For software developers it can sometimes feel hard to measure your work and how you’re growing or progressing. Is there anything building off that experience of discipline that has helped you around how you’re measuring progress?
When you’re writing code and doing consulting, you’re constantly building skills and improving your knowledge. And you don’t always know that. It’s an unconscious effort. You have to remind yourself that even though it may not seem like a huge improvement, if you do a day of work or read a chapter of a book it’s like one brick in a wall that you’re building which is part of a structure of knowledge or abilities that will never go away.
It’s rare you will have breakthroughs or sudden eureka moments because they are the culmination of hundreds, if not thousands, of hours of less exciting activity. Those less exciting moments are the important ones because though they may not be transcendental they are where the improvement actually happens.
I just moved to Newfoundland. I’m not from Newfoundland—and I hadn’t actually visited before I decided to move here. But the province ran a very convincing tourism campaign that said, “If you can work remote, why not work here?” They had other great taglines, like, “Once you’re done working remotely start living remotely,” alongside pictures of absolutely stunning landscapes. There were whales, puffins, icebergs, cliffs, oceans, sunsets, sunrises—this big mix of stunning natural locations. I’ve just moved outside of St. John’s, and so far it’s been a fantastic experience. I really look forward to exploring the province and benefiting from being a remote worker, and hope my family will be equally happy and excited about it.
I’ve recently been watching a series called Upload. It’s about the idea of digitizing the human mind and creating a spiritual playground where people live after their physical body dies. There’s a fair bit of drama and sensationalism, and perhaps some of the more interesting technical science fiction is simplified for the purposes of television. But I’ve been impressed with the nuances of morality and ethics connected to the concept of a connected digital afterlife. How do you pay for your usage of this virtual world? Can people outside come and see you? How do you interact with them? There are so many different concepts that extend on things we’ve seen in the last 10 and 20 years in online dating. What if a person that you’re talking to doesn’t have a physical body? The show is a compelling alternative to the conjecture on how artificial intelligence might impact our society. Instead it examines putting people into computers and how that might impact society. And I think that’s really interesting.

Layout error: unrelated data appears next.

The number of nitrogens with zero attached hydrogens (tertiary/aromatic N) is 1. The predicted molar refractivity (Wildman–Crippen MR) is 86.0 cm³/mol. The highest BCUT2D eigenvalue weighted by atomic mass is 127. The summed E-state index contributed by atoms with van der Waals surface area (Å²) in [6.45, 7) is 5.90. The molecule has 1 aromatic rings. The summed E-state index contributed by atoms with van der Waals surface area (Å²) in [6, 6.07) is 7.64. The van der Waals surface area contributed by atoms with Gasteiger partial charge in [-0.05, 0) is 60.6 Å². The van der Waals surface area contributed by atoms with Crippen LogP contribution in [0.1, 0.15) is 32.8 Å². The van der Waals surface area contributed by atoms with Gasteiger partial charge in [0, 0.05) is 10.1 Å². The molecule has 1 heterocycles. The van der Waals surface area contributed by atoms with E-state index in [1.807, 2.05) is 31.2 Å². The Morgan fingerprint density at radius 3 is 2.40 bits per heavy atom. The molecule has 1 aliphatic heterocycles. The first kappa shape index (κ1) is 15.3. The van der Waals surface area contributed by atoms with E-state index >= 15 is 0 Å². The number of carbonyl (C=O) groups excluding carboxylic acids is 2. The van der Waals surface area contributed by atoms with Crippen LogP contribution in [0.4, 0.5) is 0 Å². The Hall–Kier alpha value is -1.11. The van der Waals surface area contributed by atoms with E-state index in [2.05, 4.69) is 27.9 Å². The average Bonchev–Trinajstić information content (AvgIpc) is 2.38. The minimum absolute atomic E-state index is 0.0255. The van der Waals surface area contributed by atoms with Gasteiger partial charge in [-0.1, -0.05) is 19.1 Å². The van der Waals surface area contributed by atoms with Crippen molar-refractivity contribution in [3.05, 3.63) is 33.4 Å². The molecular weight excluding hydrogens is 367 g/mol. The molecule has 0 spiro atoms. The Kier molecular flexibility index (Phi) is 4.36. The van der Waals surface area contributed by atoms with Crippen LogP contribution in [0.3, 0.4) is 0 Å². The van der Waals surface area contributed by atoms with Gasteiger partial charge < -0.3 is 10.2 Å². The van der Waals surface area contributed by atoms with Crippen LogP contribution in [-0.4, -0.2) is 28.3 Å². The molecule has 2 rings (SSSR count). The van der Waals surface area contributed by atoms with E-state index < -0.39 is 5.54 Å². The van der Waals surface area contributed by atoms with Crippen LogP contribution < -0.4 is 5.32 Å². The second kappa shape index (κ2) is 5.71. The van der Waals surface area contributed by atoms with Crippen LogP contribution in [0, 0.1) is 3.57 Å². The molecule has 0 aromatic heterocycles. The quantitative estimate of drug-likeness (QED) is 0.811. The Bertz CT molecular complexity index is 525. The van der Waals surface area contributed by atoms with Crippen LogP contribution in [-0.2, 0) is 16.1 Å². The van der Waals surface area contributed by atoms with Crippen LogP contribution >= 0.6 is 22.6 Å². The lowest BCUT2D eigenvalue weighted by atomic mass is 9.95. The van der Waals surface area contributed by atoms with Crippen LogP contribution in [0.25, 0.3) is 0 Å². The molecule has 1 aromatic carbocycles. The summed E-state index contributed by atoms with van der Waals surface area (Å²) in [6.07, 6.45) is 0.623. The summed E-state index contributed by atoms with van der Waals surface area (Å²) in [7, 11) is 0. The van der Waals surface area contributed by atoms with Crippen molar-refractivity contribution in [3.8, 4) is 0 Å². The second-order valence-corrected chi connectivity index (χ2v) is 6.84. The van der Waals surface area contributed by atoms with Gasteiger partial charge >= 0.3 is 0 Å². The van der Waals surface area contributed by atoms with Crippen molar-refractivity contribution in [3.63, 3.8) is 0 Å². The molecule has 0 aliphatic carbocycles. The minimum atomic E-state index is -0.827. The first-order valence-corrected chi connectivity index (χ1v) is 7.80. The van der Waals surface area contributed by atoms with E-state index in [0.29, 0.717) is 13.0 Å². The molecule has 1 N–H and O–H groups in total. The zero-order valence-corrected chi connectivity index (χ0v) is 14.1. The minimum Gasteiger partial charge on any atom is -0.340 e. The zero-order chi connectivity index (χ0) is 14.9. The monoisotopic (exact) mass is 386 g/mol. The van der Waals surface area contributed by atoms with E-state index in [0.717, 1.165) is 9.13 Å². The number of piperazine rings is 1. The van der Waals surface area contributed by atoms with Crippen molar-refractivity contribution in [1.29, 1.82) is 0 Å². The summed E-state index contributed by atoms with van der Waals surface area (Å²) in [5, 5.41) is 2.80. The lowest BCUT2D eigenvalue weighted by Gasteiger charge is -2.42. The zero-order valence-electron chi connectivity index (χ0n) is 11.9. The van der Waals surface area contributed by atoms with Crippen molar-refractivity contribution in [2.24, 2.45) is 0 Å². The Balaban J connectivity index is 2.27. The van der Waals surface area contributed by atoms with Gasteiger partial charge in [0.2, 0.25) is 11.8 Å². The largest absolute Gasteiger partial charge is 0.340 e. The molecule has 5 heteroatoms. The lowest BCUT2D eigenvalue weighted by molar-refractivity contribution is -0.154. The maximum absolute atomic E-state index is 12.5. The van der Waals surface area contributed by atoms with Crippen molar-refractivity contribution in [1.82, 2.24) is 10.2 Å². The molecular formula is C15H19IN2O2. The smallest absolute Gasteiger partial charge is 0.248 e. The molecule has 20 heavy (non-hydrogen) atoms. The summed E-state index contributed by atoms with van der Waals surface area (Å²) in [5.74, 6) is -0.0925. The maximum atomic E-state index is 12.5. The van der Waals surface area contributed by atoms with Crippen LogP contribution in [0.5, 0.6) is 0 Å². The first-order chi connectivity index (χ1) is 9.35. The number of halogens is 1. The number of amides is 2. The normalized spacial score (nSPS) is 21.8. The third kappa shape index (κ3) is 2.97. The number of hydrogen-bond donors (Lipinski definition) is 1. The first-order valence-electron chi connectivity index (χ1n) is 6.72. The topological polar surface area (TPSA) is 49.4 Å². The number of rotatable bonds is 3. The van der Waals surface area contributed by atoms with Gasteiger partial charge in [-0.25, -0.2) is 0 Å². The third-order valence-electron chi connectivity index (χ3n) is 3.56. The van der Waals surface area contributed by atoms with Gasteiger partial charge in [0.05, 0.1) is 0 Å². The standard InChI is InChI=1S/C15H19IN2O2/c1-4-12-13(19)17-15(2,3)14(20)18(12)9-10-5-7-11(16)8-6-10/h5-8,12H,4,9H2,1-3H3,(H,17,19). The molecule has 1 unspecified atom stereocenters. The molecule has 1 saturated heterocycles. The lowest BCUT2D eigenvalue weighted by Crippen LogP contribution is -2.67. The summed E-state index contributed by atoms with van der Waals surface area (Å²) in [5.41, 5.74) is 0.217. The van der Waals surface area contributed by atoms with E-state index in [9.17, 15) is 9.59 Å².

During the pandemic, I changed jobs twice. Previously, I had been living with an illusion of stability despite the fact that I had grown up in the eighties and nineties and seen the fall of the Berlin wall, the tech bubble grow and burst, the shock of 9/11, the housing market crash and the 2008 recession, and wars, coups, and rebellions around the world. So many unexpected things have happened to us in the last 40 years. I’ve seen it, I’ve grown up with it, I’ve internalized it. But still somehow I convinced myself that I had something stable and that the world was predictable. I thought I could control the outcomes of my life by being really safe, and making conservative decisions—financially and in my career. And then it was like somebody shook a snow globe and everything changed. I realized that was actually an opportunity for me to grow and do better than I had before. I could break molds and schemas, and reinvent myself and that’s still an ongoing process.
One of my first jobs was working for Starbucks. I was a fantastic barista and I enjoyed the craft, although I did not always enjoy the customers. But it was fun. And I drank a lot of coffee and I got really good at making caffeinated beverages. I also had a summer job building farms and doing rough carpentry and concrete and roofing and barn stalls. I think it was probably one of the most enjoyable jobs I’ve ever had. Doing physical labor and working with my hands was deeply fulfilling and I learned a lot. I still think about it on a regular basis.
This interview is based on a recorded conversation with James Walker and Cathy Colliver. It may or may not self-destruct.